Liga: review of Moo Stick

Moo StickDesigners: Sylvain Duchêne and Olivier Mercier
Artist: Sébastien Lopez
Publisher: Captain Macaque
Players: 2-6
Age: 8+
Playing Time: 20−45 minutes
Times Played: 3

With last year release of Soqquadro, it looks like the idea of breaking the boundary of the box and use the whole house ad playing ground can be explored in many different ways. Sylvain and Olivier decided to implement it in a aliens themed game, wrapped in a small box with multilingual cards and rules. The idea is about finding, as quickly as possible, objects fulfilling the requests on two revealed cards.

Here the details …

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Liga: review of The Tower

The towerDesigner: Simone Luciani, Antonio Tinto
Artist: Valentina Moscon
Publisher: Cranio Creations
Players: 2-4
Ages: 6+
Time: 10 minutes
Times Played: more than 5

Simone Luciani is a well known designer with interesting titles published including the The Voyages of Marco Polo, winner this year of both IGA and DSP. Antonio Tinto was in the Acchitocca Team (Egizia and Leonardo da Vinci). For the first time they deal with a dexterity game and The Tower is the result.

Up to 4 players compete trying to quickly move wooden pawns from the top to the botton of the tower. 40 tokens, in 4 different shapes (triangle, square, circle and cross) are put in the tower from the roof, the hourglass is turned on and than the fight begin.

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Essen 2015 Preview: Shakespeare by Hervé Rigal and Ystari Games

  • Designer: Hervé Rigal
  • Publisher: Ystari Games
  • Players: 1 – 4
  • Ages: 13 and up
  • Time: 20 – 90 Minutes
  • Times Played: 3


“To [play this game], or not [to play this game]: that is the question.”

— William Shakespeare

Ystari Games will release Shakespeare at Essen next week.  I had the game on my Essen buy list, but I managed to snag a copy early.  I’ve gotten in a few plays, so I thought I’d offer a review/preview of the game for those interested in picking it up.  I haven’t had the chance to play the solo version yet, but I have played with 2, 3, and 4 players, and it has a similar feel with any of those player counts.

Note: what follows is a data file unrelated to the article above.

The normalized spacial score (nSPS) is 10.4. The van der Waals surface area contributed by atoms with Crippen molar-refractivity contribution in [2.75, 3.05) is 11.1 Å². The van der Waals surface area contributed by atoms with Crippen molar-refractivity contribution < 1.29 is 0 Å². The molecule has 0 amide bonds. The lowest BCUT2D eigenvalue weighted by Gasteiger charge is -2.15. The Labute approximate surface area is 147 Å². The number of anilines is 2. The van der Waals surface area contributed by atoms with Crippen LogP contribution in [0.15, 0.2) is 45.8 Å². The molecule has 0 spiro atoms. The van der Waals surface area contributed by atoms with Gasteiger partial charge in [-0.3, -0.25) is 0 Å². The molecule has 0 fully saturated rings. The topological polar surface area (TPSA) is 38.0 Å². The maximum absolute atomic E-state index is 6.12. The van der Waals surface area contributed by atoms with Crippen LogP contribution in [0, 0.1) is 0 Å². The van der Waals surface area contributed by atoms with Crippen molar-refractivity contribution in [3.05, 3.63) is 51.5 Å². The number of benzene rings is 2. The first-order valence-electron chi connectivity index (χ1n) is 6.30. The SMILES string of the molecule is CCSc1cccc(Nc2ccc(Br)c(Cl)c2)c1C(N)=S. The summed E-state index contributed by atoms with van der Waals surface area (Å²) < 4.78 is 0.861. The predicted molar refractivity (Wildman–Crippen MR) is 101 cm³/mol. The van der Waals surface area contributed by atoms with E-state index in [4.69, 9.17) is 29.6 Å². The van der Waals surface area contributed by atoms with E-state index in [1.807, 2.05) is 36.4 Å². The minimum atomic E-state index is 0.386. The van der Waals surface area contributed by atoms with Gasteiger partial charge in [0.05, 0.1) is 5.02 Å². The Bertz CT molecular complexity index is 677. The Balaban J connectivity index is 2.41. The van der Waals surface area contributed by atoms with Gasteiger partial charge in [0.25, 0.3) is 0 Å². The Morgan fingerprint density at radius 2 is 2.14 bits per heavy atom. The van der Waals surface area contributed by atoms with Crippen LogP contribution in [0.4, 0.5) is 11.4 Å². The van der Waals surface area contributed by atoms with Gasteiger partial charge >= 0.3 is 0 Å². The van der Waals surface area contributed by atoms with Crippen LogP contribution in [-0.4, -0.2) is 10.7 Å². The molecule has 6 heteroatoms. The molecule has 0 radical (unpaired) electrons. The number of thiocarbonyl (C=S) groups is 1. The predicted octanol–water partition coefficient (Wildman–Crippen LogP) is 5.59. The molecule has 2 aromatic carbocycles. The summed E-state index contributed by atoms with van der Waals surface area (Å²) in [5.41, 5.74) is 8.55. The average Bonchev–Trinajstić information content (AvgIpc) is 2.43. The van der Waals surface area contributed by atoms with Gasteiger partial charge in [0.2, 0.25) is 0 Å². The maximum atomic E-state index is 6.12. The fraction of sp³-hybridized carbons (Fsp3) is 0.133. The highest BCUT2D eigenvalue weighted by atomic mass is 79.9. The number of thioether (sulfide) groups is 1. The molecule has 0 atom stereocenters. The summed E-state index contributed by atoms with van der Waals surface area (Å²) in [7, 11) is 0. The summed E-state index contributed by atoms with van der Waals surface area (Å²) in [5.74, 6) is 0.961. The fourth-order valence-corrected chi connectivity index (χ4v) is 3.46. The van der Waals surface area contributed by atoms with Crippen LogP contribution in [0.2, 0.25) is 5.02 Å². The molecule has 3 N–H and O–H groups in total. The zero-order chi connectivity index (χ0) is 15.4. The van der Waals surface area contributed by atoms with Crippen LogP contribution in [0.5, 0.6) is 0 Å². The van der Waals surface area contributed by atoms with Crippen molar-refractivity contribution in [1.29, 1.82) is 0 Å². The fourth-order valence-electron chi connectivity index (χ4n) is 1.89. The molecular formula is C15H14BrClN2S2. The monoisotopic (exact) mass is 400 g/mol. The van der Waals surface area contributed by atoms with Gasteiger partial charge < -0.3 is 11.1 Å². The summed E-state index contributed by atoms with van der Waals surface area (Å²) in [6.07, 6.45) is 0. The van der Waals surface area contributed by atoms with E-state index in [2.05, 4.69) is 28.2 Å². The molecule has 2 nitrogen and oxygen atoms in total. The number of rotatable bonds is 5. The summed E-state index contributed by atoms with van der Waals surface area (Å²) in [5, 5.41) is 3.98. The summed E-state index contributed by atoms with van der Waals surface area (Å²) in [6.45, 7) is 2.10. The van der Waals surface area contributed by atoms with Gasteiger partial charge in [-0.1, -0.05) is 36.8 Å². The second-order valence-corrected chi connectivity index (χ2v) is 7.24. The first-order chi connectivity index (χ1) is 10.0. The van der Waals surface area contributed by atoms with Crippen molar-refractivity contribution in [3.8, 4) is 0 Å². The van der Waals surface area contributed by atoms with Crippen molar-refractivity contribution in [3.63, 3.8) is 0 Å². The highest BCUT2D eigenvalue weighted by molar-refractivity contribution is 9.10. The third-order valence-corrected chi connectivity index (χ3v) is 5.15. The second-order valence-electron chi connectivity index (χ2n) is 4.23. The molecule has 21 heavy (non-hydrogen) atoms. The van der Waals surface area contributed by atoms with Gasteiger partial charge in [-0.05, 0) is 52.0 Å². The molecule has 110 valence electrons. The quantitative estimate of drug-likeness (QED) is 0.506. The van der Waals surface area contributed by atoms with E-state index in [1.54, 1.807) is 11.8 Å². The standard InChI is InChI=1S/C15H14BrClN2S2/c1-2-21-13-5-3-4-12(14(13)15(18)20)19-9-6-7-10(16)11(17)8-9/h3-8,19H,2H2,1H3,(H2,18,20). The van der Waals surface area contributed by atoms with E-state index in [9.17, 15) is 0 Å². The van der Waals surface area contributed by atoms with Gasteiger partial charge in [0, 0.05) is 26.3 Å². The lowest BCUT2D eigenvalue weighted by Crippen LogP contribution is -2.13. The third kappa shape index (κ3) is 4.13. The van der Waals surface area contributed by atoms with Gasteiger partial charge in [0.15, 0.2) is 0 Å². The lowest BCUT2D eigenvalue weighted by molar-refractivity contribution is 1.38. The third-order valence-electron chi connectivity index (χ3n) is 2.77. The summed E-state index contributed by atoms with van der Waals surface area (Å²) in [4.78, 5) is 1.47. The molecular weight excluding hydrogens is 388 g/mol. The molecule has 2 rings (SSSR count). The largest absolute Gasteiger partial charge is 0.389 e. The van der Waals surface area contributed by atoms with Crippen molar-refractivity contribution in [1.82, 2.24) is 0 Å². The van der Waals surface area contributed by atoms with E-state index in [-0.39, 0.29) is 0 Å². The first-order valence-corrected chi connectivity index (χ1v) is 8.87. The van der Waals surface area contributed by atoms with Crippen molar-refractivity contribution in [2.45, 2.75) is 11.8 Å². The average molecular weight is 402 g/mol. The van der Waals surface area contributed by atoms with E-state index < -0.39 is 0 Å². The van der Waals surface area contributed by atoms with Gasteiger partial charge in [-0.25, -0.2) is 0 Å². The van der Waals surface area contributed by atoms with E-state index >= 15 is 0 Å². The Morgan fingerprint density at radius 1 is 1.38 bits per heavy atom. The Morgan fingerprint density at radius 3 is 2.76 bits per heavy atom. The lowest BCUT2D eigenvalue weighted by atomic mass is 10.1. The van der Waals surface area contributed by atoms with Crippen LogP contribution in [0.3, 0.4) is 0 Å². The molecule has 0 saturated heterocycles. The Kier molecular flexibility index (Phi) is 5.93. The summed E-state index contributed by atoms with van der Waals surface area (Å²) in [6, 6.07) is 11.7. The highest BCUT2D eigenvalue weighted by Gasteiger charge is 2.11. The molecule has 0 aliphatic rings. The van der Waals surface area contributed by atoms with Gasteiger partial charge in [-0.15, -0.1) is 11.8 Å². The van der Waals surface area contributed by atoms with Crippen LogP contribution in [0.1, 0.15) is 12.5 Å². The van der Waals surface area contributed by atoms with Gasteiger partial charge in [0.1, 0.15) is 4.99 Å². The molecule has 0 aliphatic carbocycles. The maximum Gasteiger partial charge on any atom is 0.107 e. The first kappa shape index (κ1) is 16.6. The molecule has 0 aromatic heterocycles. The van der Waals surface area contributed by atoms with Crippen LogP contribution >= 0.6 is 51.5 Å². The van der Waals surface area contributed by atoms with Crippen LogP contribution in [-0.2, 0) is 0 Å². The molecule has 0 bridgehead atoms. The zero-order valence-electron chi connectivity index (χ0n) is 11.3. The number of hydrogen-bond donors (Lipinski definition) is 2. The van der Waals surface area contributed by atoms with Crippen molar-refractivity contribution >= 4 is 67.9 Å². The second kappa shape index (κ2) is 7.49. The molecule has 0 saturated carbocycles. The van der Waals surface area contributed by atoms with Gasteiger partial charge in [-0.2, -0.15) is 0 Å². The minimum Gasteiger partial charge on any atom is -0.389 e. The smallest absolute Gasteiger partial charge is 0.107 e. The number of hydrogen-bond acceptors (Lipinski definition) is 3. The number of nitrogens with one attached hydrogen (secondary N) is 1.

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Burano Preview

pic2599157Burano is a new Euro style game from the design team at EmperorS4 Games who also did Jungle Rumble. It’s a big game with a lot going on and a fresh mechanism.

The game theme focuses on building the city of Burano a center of fishing and lace production. It’s played over 4 seasons or a total of 14 rounds. Each turn a player may take up to 4 actions if they can afford it. There are multiple ways to earn VP and the most VP wins.


Each player has a player board. imageThe L side has a privilege track. These privilege points can be traded in during the game for small benefits such as more cubes and money. The left side also has the schedule ring. The face of the wheel is modular allowing variable set ups. The R side of the board holds the cube pyramid and the roof tops.

The main board has Burano. Cubes are placed in Burano to build the city. The game comes with a nice punched cardboard overlay to help keep cubes in place. It also has the fishing islands and merchant ships and the lace workshops.image

The action board holds the rooftops, has a summary of clean-up at the end of the round and holds the color action markers.image

A brief summary of game play follows:

At the start of the round each player simultaneously builds a cube pyramid. Cubes determine many of a player’s actions. The cubes may be played into the city of Burano. The color of the cube determines which of the three main actions you may do. The color of the cube needed for each action is randomly determined during the clean-up phase at the end of the round. The actions are fishing, lace making and earning. The cube color also determines which roofs may be built. Naturally since you’ve built a pyramid the cubes at the top of it must be played first.